We take what is possibly the last seat and settle in for a more organized form of limin’.
The Heineken was fine, but I decide my sick self could benefit from a little vitamin C. I order a mango colada.
Mark, who is obviously not nursing a major illness, is content with another Heineken.
No trip to Johnno’s would be complete without partaking in its famous steamed whole snapper. Those breakfast sandwiches were quite hearty, so Mark and I decide to split one between the two of us.
You can choose how you want your snapper served, dry with fries and coleslaw or rice and peas, or the more traditional option, where it’s served in its pot liquor with fungi (sort of a steamed cornbread pudding) and vegetables. Onions, peppers, potatoes, yams, and a rather disconcerting looking steamed plantain.
We choose the traditional.
We (well, maybe one of us slightly more so than the other) devour every last bite of that snapper and vegetables. The plantain, however, remains on the plate relatively untouched. Not that I don’t like plantains. Just not ones that look, er, so suggestive.
After an hour or so of jazz, we are just considering moving on when we see our son making his way down the beach.
He orders the whole snapper too, this time fried, and with fries and a salad.
I am so distracted by Sprocka’s spot-on rendition of “Layla” that I forget entirely to take a picture of his plate of fish.
Then, just as Aaron is finishing his meal and we are gathering our things to leave, Zoe arrives. By this time it’s 3:00, however, and we definitely have to move on now if we are going to catch any of Omari Banks at DaVida.
We hustle back to the villa to round up Lauren, but she still shows absolutely no interest in moving. While normally I would be more persistent in my persuasion efforts, I decide this time that another hour or so of Minecraft will hurt nothing, whereas a grumpy teenager might wreck an otherwise lovely outing.
We leave her with juice and a slice of breakfast sandwich for sustenance, and then hit the road at breakneck speed.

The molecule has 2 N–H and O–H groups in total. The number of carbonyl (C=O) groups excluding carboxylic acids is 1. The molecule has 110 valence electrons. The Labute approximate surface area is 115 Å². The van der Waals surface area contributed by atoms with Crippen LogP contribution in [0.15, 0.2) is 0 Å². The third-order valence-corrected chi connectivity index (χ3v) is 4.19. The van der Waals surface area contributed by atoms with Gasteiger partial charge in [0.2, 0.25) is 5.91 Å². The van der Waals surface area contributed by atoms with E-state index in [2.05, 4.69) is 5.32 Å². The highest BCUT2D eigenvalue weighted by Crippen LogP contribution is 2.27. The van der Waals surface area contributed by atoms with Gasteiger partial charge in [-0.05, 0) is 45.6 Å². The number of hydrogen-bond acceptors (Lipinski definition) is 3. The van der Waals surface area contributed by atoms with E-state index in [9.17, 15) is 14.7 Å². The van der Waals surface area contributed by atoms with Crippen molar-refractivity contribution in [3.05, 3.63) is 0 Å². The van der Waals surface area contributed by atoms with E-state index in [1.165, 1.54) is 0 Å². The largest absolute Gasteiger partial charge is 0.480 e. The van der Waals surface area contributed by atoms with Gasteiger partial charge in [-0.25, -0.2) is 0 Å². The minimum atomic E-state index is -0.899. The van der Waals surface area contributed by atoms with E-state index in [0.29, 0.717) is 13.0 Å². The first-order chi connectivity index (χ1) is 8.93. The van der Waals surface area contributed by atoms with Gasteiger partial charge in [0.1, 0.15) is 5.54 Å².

Or at least as fast as one can go dodging Sunday drivers and goats.
We find da’Vidas on Crocus Bay, in the spot that Roy’s used to occupy. It looks nothing like the old Roy’s, however. The Bayside Grill is gorgeous, a lofty, open-air wooden structure surrounded by lush vegetation, all facing a beautiful beach lined with upscale wooden loungers with white cushions.
We are greeted warmly, and led to a table in the center of the pavilion, where a table has miraculously just opened in spite of the large crowd. We take our seats facing not the beautiful beach but with the crowd turned the other direction, toward the stage and Omari Banks.
By now I have familiarized myself with Omari, the son of the legendary Bankie Banx, and listened to recordings of his music. But I am unprepared for the charisma he exudes. This man is a rockstar.
Unfortunately we have once again arrived late to the scene. We get to witness Omari Banks’ star power for just three songs before he wraps up the performance for the day.
We do get a picture of him as he makes his way through the crowd talking to guests, though. Or Zoe does, and only because I can’t hear well, the result of this cold moving to my ears as well. When he asks Zoe if she likes her pizza, I hear, “Would you like a picture?”
Zoe, utterly mortified, nonetheless allows me to take her picture with Omari.
I’m sure she will thank me one day.
Bob and Lynda are there too. Today is their last day on the island, they tell us, and while they are sad to be leaving, they are ready to get back home.
I try to imagine ever getting to the point that I might feel that way.
We depart with hugs and hopes that we’ll meet up again tonight at Dad’s.
Back at the villa, I become painfully aware of just how much sitting I’ve done today, whether on the beach or in a beach bar. I decide I need a hike.
I’m not a particularly physical person, and have practically zero hand/eye coordination, but one thing I am good at is hiking. I love the physical exertion and the feeling of being one with nature.
Plus, I need to work off some coladas and snapper if I’m going to have any room for dinner.
Zoe and Aaron, ever game, are up for more adventure too. Lauren and Mark are once again content to relax on the terrace.
Our hike takes us down the beach past the old Mariners resort. We poke around the dilapidated restaurant, startling some lizards, and imagine the glory it must have been in its heyday.
Then we head up the goat path leading to the Backroad area overlooking Sandy Ground. We can hear music and laughter coming from Johnno’s, where Funday Sunday continues.
And yes, I vaguely yearn to be among that crowd.
But I settle for heading back to the villa to freshen up for dinner.
Dinner tonight is to be a very casual affair, but one which I greatly anticipate. The Conch Shack is our destination, right there on Sandy Ground, just steps beyond Dad’s, where we plan to spend the rest of the evening listening to music.
And it is indeed a shack, about the size of a closet, with an order window at one end and several picnic tables for seating. All extremely casual. But the aromas emanating from it are delicious.
None of us have ever tried cracked Conch, and we’re pretty excited about the prospect, even Lauren, who we’ve managed to pry out of her nest at the villa, assuring her that her enemy the sun has safely set. So we are crushed when the Conch Shack informs us they are out of conch. Plenty of wings and chicken nuggets, but no conch.
Oh, the best laid plans.
Dejected and hungry, we shuffle back to Dad’s.